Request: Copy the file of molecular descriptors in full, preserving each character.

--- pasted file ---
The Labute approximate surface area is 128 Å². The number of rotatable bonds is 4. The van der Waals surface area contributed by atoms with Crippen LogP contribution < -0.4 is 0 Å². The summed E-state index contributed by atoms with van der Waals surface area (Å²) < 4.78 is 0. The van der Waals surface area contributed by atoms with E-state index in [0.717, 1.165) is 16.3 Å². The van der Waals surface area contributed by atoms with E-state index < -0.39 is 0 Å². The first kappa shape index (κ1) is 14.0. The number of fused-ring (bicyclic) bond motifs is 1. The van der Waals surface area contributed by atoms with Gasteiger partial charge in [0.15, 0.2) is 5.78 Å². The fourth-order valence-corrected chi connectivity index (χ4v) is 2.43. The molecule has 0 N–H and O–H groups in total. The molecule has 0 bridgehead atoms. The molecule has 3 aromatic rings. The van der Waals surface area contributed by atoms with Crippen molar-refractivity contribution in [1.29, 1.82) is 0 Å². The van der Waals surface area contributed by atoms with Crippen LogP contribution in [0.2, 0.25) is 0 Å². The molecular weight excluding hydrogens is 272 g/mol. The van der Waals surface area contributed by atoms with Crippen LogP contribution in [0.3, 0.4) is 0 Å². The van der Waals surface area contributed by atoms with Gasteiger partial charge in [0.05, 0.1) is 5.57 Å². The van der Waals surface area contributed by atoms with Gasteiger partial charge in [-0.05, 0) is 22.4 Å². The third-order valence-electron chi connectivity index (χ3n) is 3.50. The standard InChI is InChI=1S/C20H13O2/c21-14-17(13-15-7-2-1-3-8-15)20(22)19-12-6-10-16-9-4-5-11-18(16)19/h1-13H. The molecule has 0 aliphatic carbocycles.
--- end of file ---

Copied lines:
The Labute approximate surface area is 128 Å². The number of rotatable bonds is 4. The van der Waals surface area contributed by atoms with Crippen LogP contribution < -0.4 is 0 Å². The summed E-state index contributed by atoms with van der Waals surface area (Å²) < 4.78 is 0. The van der Waals surface area contributed by atoms with E-state index in [0.717, 1.165) is 16.3 Å². The van der Waals surface area contributed by atoms with E-state index < -0.39 is 0 Å². The first kappa shape index (κ1) is 14.0. The number of fused-ring (bicyclic) bond motifs is 1. The van der Waals surface area contributed by atoms with Gasteiger partial charge in [0.15, 0.2) is 5.78 Å². The fourth-order valence-corrected chi connectivity index (χ4v) is 2.43. The molecule has 0 N–H and O–H groups in total. The molecule has 0 bridgehead atoms. The molecule has 3 aromatic rings. The van der Waals surface area contributed by atoms with Crippen molar-refractivity contribution in [1.29, 1.82) is 0 Å². The van der Waals surface area contributed by atoms with Crippen LogP contribution in [0.2, 0.25) is 0 Å². The molecular weight excluding hydrogens is 272 g/mol. The van der Waals surface area contributed by atoms with Crippen LogP contribution in [0.3, 0.4) is 0 Å². The van der Waals surface area contributed by atoms with Gasteiger partial charge in [0.05, 0.1) is 5.57 Å². The van der Waals surface area contributed by atoms with Gasteiger partial charge in [-0.05, 0) is 22.4 Å². The third-order valence-electron chi connectivity index (χ3n) is 3.50. The standard InChI is InChI=1S/C20H13O2/c21-14-17(13-15-7-2-1-3-8-15)20(22)19-12-6-10-16-9-4-5-11-18(16)19/h1-13H. The molecule has 0 aliphatic carbocycles.